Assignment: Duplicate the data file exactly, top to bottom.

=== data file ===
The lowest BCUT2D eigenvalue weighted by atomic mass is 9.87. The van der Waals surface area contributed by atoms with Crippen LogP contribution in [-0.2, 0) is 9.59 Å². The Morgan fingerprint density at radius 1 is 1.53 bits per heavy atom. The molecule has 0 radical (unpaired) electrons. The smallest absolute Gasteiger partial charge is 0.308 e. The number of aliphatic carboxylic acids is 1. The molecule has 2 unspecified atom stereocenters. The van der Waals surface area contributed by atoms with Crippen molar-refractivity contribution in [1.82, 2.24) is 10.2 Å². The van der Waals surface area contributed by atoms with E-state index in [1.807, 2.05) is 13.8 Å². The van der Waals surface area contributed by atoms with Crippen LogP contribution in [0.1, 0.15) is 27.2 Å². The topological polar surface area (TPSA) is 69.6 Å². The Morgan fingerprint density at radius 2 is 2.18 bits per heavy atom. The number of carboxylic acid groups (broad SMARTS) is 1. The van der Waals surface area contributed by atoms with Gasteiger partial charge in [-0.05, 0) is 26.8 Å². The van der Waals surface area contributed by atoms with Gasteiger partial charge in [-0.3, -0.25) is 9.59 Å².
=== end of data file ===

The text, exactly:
The lowest BCUT2D eigenvalue weighted by atomic mass is 9.87. The van der Waals surface area contributed by atoms with Crippen LogP contribution in [-0.2, 0) is 9.59 Å². The Morgan fingerprint density at radius 1 is 1.53 bits per heavy atom. The molecule has 0 radical (unpaired) electrons. The smallest absolute Gasteiger partial charge is 0.308 e. The number of aliphatic carboxylic acids is 1. The molecule has 2 unspecified atom stereocenters. The van der Waals surface area contributed by atoms with Crippen molar-refractivity contribution in [1.82, 2.24) is 10.2 Å². The van der Waals surface area contributed by atoms with E-state index in [1.807, 2.05) is 13.8 Å². The van der Waals surface area contributed by atoms with Crippen LogP contribution in [0.1, 0.15) is 27.2 Å². The topological polar surface area (TPSA) is 69.6 Å². The Morgan fingerprint density at radius 2 is 2.18 bits per heavy atom. The number of carboxylic acid groups (broad SMARTS) is 1. The van der Waals surface area contributed by atoms with Gasteiger partial charge in [-0.05, 0) is 26.8 Å². The van der Waals surface area contributed by atoms with Gasteiger partial charge in [-0.3, -0.25) is 9.59 Å².